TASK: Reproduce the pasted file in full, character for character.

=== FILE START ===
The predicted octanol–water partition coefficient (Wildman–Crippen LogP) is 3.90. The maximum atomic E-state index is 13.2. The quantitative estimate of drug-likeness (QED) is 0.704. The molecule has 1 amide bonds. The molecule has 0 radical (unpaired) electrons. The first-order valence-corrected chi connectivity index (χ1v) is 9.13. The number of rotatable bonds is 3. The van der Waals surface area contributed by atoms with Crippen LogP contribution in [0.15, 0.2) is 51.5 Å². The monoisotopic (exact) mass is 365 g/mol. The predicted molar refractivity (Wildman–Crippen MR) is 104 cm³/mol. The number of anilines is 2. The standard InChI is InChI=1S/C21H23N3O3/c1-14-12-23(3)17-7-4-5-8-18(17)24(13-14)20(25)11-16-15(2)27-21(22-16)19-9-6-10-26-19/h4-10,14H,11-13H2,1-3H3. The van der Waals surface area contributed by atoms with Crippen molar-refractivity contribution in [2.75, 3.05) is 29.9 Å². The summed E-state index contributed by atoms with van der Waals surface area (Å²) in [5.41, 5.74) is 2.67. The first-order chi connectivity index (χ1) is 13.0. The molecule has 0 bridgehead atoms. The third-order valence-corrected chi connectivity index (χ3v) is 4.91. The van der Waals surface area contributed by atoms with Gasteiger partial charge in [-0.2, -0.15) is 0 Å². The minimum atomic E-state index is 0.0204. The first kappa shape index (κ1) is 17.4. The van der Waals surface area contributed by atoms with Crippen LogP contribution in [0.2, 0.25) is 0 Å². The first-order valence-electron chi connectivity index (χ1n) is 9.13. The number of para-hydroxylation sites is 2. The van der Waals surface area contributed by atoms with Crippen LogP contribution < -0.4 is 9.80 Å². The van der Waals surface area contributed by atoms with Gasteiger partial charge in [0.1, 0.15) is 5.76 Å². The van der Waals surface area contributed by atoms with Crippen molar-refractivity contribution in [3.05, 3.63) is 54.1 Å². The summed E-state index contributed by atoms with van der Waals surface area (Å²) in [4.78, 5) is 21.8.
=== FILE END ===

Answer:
The predicted octanol–water partition coefficient (Wildman–Crippen LogP) is 3.90. The maximum atomic E-state index is 13.2. The quantitative estimate of drug-likeness (QED) is 0.704. The molecule has 1 amide bonds. The molecule has 0 radical (unpaired) electrons. The first-order valence-corrected chi connectivity index (χ1v) is 9.13. The number of rotatable bonds is 3. The van der Waals surface area contributed by atoms with Crippen LogP contribution in [0.15, 0.2) is 51.5 Å². The monoisotopic (exact) mass is 365 g/mol. The predicted molar refractivity (Wildman–Crippen MR) is 104 cm³/mol. The number of anilines is 2. The standard InChI is InChI=1S/C21H23N3O3/c1-14-12-23(3)17-7-4-5-8-18(17)24(13-14)20(25)11-16-15(2)27-21(22-16)19-9-6-10-26-19/h4-10,14H,11-13H2,1-3H3. The van der Waals surface area contributed by atoms with Crippen molar-refractivity contribution in [2.75, 3.05) is 29.9 Å². The summed E-state index contributed by atoms with van der Waals surface area (Å²) in [5.41, 5.74) is 2.67. The first-order chi connectivity index (χ1) is 13.0. The molecule has 0 bridgehead atoms. The third-order valence-corrected chi connectivity index (χ3v) is 4.91. The van der Waals surface area contributed by atoms with Gasteiger partial charge in [-0.2, -0.15) is 0 Å². The minimum atomic E-state index is 0.0204. The first kappa shape index (κ1) is 17.4. The van der Waals surface area contributed by atoms with Crippen LogP contribution in [0.2, 0.25) is 0 Å². The first-order valence-electron chi connectivity index (χ1n) is 9.13. The number of para-hydroxylation sites is 2. The van der Waals surface area contributed by atoms with Crippen LogP contribution < -0.4 is 9.80 Å². The van der Waals surface area contributed by atoms with Gasteiger partial charge in [0.1, 0.15) is 5.76 Å². The van der Waals surface area contributed by atoms with Crippen molar-refractivity contribution in [3.05, 3.63) is 54.1 Å². The summed E-state index contributed by atoms with van der Waals surface area (Å²) in [4.78, 5) is 21.8.